Jay Kennedy, the editor in chief at King Features who may have been America’s pre-eminent comic-strip editor and an important underground-comic-book archivist, died Thursday, March 15, in Costa Rica, where he had been vacationing. Mr. Kennedy drowned after having been caught in a riptide. He was 50 years old.
Mr. Kennedy, a blond and thoughtful man with piercing blue eyes, was known in the comic-art business for protecting and sustaining some of the best comic artists in the culture from his position at Hearst’s King Features—the syndicate that distributes comics, editorial cartoons and games to more than 6,000 newspapers. Mr. Kennedy spearheaded and oversaw comic strips like Patrick O’Donnell’s daily strip about a little dog and a cat, Mutts, championed Zits and Curtis, and worked on revival projects like Blondie, Prince Valiant and Popeye.
Mr. Kennedy began his career in 1983 at Esquire, where as cartoon editor he was instrumental in helping Matt Groening convert to drawing humans, a conversion that resulted in the creation of The Simpsons. “He wanted me to draw humans,” said Mr. Groening, “because at the time I was drawing bunny rabbits—this was the mid-80’s—and I said I wouldn’t draw humans …. Finally, I gave in to Jay’s commercial instincts with The Simpsons.”
Mr. Kennedy was a sculptor as well, who created cartoony ceramics with a look somewhere between the style of R. Crumb, his friend Lynda Barry and Jeff Koons.
“Privately, he made beautiful sculptures—Pop Art sculptures, comic-strip characters—but there was some kind of trademark style to them,” said Gary Panter, a friend and new-wave comic artist who collaborated with Mr. Kennedy on The Official Underground & Newave Comix Price Guide.
But, said Mr. Panter, it was Mr. Kennedy’s participation in the politics of the 1970’s that piqued his interest in the inherent power of comics. “He must have started cartooning when he was a hippie. He believed in the early hippie vision—before [it] was destroyed by a number of things, like hangers-on and hard drugs. He had a complete collection of almost all hippie newspapers in his garage … and he had archived his clothing, like the embroidered jeans a girlfriend had made for him.”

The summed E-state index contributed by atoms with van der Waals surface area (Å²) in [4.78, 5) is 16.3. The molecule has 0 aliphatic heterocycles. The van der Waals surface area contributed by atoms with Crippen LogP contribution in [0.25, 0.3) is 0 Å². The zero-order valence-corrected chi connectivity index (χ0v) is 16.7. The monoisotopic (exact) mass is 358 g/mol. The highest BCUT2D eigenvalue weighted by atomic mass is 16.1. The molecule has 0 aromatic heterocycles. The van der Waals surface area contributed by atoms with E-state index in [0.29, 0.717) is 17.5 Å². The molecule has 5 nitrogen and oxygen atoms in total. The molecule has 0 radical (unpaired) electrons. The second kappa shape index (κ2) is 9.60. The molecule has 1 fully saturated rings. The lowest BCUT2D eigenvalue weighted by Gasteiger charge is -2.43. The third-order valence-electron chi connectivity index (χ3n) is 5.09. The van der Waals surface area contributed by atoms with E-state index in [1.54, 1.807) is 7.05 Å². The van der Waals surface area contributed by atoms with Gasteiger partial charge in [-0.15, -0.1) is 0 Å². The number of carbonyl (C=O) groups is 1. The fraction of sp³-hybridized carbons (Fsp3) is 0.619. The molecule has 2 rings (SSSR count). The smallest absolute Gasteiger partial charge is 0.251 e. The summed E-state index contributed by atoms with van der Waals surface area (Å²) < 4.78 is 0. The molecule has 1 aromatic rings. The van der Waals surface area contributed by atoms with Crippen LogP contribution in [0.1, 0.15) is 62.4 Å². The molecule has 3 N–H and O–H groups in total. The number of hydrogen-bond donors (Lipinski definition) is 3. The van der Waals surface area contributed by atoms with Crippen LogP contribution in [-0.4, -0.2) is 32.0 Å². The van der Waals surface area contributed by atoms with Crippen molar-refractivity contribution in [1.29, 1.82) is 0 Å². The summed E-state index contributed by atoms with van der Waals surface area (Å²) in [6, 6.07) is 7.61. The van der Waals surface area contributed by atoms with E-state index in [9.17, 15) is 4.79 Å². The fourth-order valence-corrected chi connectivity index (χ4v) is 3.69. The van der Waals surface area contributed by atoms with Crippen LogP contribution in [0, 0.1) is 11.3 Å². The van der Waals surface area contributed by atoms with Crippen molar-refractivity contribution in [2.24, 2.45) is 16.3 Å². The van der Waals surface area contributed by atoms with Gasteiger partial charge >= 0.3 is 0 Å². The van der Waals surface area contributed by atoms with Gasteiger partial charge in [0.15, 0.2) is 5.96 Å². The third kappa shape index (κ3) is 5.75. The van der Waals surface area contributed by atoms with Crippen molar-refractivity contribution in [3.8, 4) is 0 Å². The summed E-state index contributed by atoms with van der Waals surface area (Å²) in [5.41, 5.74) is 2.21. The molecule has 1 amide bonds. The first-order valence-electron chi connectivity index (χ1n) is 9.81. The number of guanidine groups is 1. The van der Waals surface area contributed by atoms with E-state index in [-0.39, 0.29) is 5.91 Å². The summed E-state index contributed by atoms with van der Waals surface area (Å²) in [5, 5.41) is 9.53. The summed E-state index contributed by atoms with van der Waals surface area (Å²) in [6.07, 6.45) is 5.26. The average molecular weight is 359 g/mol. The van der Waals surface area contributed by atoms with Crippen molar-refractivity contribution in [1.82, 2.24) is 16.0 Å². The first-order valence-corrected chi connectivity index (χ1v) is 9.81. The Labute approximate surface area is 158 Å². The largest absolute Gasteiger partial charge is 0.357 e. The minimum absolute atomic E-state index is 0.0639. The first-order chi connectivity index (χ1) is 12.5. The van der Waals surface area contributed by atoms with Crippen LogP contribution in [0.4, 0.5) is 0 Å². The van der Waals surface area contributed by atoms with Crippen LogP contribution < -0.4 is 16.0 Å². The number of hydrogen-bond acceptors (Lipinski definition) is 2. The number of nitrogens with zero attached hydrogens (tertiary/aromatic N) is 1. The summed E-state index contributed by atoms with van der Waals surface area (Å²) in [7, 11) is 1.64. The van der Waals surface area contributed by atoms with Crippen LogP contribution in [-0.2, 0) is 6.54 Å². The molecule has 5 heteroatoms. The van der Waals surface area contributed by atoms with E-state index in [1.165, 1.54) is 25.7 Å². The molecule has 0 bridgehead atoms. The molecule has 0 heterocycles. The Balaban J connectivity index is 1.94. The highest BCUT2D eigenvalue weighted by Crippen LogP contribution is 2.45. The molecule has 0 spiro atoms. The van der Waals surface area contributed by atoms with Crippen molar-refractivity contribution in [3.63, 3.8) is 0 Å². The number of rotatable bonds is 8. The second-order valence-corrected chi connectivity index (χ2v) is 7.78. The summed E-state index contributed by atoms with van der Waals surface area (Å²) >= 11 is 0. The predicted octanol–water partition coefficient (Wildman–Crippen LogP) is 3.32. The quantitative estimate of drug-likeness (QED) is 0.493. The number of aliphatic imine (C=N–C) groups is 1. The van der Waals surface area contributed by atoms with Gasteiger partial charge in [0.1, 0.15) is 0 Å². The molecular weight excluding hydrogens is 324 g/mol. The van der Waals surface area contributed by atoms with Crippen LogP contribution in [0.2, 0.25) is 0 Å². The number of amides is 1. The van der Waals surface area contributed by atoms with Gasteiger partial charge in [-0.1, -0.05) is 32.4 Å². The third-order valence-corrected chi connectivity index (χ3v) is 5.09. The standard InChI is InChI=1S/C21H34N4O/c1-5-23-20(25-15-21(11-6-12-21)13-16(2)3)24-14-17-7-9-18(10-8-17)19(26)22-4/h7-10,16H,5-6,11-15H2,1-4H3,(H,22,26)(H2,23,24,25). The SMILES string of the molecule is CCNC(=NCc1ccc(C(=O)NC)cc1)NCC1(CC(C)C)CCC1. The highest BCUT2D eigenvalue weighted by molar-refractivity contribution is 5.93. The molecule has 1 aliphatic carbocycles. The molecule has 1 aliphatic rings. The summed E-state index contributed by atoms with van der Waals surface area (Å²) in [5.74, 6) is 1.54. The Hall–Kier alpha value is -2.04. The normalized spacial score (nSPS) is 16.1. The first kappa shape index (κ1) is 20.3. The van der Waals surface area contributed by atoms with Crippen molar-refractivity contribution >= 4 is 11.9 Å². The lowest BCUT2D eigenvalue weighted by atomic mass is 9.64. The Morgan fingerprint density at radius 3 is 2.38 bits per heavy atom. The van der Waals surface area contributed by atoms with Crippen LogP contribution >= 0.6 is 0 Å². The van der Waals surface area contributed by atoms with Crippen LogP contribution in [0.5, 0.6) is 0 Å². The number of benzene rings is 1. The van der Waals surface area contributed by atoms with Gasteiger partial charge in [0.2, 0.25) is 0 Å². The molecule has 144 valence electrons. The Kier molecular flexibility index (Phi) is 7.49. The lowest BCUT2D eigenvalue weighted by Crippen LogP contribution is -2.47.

Mr. Kennedy’s mother, Jean M. Kennedy, said she noticed her son’s “sharpness” on his first visit to the Museum of Modern Art, when he was 6 years old. Young Mr. Kennedy, arms folded, stood looking at Monet’s Water Lilies, then said, “It’s all pretty good, except for that mistake over there in the corner.” The rest of his family strained to see what Jay was getting at—then a stunned security guard admitted that the painting had been retouched after an installation mishap.
Mr. Kennedy took cartooning very seriously. Last year, in an interview about cartoonist Jill Kaplan’s comic strip The Pajama Diaries, Mr. Kennedy—a supporter of women comic artists—explained why he had been initially drawn to her work. ‘“The primary attraction was a very honest vision of her life,”‘ he said. Mr. Kennedy consistently spoke about the gravity of artists who can reveal some kind of truth.